I’ve no doubt that if it was possible for a virtual blog to collect dust, mine would be a pathetic little pile of dirt by now.  Fortunately, I don’t have to worry about that!

Want to hear a story about squash?  You don’t really have a choice.


Once upon a cucumber harvest, Farmer Yedd was picking out all the ripe greens from his crops.  It had been a hard year, and the Yugoslavian immigrant had spent a modest fortune on the investment of twelve thousand, five hundred twenty-eight tons of cucumber seeds.  Now he walked slowly through his crops to investigate the earlier seasons’ outcome, holding a box in which to put any good products of the vegetable harvest.

Evening came, and finally the farmer arrived home.  He peeked in to the dining room, where the table had been neatly set with napkins, plates, juice glasses, and sporks.  Twelve hungry faces looked up at him.

“What is in the box?” one of the farmer’s nephews piped out.  “Is it something for me?”

A portly, elderly woman sitting next to the boy bopped him on the head with an organic wooden spatula.  “Of course it’s not for you!  If anyone deserves anything around her, it’s me,” she exclaimed with a thick Yugoslavian accent.  “Now son, what is in the box?”

Farmer Yedd sighed.  “Nothing is in the box because there was no harvest.”

“NOTHING!  What is that supposed to mean?”  The entire family went in an uproar, and looked at the farmer with heated accusation.  No harvest meant no money, and no money meant to house (and no lottery tickets, which Uncle Yutuski would miss sorely).

“I hate to break it to you all—and I understand that it might be hard to take—but I would have had a better outcome this year had I decided to plant Mongolian mushrooms.  The harvest stunk.”  He stared into the empty box in his hands.  “I suppose we’ll have to learn to live on little.”

It was another hard year.  Every time cousin Yori wanted to buy a candy bar, he had to remember the family code: to learn to live on little, or “LOL” for short.  Every time Aunt Yolanda craved prickled prunes, she told herself, “Now, Yolanda, learn to LOL,” and nibbled on her wooden furniture instead.  And every time Uncle Yutuski passed by the gas station sign that read LOTTERY in bright, neon letters, he told himself, “No, no, no!  You must resist and learn to LOL!  But then again….just this once couldn’t hurt,” and bought the ticket anyway.

Farmer Yedd went through everything he had that he didn’t necessarily need.  He sold his car in exchange for a bike.  He sold his silverware because he could eat with his hands.  He sold his armchair because sitting on the floor wasn’t so bad.  He sold his clothes because underwear was enough.  At last, after all his sacrifice, he was able to buy a new crop for a very special deal: squash.

Unexpectedly, it was the most prosperous year crop-wise that the farm had ever experienced.  The squashes popped out of the ground like dandelions and were just as numerous.  There was so much squash that the family didn’t know what to do with all of it—and the vegetables seemed to be magical.  They grew and grew until there was no more room among the squash crops.  They started popping up out of the floorboards, piling in through the windows, and raining from the sky!  It was wonderful, but after a while everyone grew tired of the squashes.  Farmer Yedd had already sold many crops and had all the money his heart could desire.  Squash for supper grew quite unpleasant, and the farmer’s family longed for the taste of cucumbers again.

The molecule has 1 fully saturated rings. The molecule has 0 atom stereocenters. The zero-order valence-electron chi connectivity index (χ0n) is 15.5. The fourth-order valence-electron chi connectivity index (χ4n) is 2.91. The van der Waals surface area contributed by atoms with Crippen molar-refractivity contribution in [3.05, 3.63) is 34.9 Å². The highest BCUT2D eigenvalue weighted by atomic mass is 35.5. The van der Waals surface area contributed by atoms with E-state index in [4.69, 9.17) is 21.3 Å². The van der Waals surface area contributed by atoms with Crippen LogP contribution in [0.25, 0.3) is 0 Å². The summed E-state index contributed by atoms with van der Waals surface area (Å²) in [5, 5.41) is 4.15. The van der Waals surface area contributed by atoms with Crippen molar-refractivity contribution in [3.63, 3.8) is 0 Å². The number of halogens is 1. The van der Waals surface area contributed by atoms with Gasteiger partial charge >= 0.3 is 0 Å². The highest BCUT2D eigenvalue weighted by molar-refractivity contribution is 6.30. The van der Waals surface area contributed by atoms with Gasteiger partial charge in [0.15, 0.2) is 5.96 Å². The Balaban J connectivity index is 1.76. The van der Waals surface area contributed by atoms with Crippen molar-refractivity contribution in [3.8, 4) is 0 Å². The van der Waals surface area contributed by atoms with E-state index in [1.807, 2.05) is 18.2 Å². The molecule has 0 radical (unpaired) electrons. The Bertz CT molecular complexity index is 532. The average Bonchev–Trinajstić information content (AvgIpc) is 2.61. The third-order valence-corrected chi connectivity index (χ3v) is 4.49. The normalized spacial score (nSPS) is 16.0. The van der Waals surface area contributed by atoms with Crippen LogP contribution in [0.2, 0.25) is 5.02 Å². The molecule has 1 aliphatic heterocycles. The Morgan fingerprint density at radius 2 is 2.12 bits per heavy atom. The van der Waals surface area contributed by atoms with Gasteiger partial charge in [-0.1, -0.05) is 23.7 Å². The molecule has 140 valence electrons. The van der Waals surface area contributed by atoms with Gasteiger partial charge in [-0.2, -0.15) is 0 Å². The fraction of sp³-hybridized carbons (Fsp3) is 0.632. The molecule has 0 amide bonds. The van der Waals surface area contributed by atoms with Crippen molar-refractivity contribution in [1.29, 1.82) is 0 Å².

“I’m through with this; I’ve had my fun and now I’m done,” the farmer said one day.  So he collected all the leftover squashes and placed them in boxes.  He placed the boxes on the side of the road for anyone to take freely.  And he went and bought twelve thousand, five hundred twenty-eight tons of cucumber seeds.

Two little girls were riding in their father’s car one bright, sunny day.  They saw the boxes of vegetables on the side of the road and begged their daddy for a squash.  (It was the next best thing to a baby doll, after all.)  So they brought the biggest one they could find home and gave him a face.  They took turns cradling him, feeding him, and throwing him at the wall to see how tough he was.  And they loved their squash dearly.

Back on the farm, the cucumbers didn’t grow.  But Uncle Yutuski won that lottery.


What’s the point?!  There isn’t one.  I just wasted your time, so I hope you are a fast reader.  Haha.  Hahahahaaa.  I guess there is a moral though, because if you try hard enough you can get almost any moral out of almost any story.  Let’s see….

  • Don’t be selfish.
  • Patience is a virtue.
  • If you burden your friends, you won’t have any.
  • Treat others the way you would like to be treated.
  • Look on the bright side.

This is sounding too much like something from Aesop’s Fables, isn’t it?

Alright, so this story does have a point because it is half-true!  Maybe all true—who knows?  Anyway, my little sisters found a squash on the side of the road and took it home to make it their doll.  Here are some pictures.

Meet our dear Mister Squashface.  He turned out to be a real player, if you know what I mean.

Mister Squashface is quite loved indeed.

Just two more things you can learn from the story, okay?  Learn to LOL, but don’t take it too far.  And squashes are magical, and they don’t like to be thrown at walls.

Till next time!!


One Response to Squash!

  1. Mirror mirror on the wall squash squash squash squash please don’t fall!

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